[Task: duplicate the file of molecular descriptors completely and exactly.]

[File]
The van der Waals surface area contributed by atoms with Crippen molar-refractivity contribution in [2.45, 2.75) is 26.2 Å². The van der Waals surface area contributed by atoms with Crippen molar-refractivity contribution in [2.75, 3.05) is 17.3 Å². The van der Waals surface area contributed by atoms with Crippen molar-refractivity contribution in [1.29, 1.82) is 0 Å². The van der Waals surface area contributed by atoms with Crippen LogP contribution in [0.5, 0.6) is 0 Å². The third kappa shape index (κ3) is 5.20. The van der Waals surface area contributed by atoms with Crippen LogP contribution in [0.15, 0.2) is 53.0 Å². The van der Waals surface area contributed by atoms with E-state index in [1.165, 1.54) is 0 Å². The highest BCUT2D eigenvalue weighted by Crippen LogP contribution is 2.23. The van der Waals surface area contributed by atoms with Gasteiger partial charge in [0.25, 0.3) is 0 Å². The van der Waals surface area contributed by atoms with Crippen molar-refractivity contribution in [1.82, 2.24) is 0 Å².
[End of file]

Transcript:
The van der Waals surface area contributed by atoms with Crippen molar-refractivity contribution in [2.45, 2.75) is 26.2 Å². The van der Waals surface area contributed by atoms with Crippen molar-refractivity contribution in [2.75, 3.05) is 17.3 Å². The van der Waals surface area contributed by atoms with Crippen molar-refractivity contribution in [1.29, 1.82) is 0 Å². The van der Waals surface area contributed by atoms with Crippen LogP contribution in [0.5, 0.6) is 0 Å². The third kappa shape index (κ3) is 5.20. The van der Waals surface area contributed by atoms with Crippen LogP contribution in [0.15, 0.2) is 53.0 Å². The van der Waals surface area contributed by atoms with E-state index in [1.165, 1.54) is 0 Å². The highest BCUT2D eigenvalue weighted by Crippen LogP contribution is 2.23. The van der Waals surface area contributed by atoms with Gasteiger partial charge in [0.25, 0.3) is 0 Å². The van der Waals surface area contributed by atoms with Crippen molar-refractivity contribution in [1.82, 2.24) is 0 Å².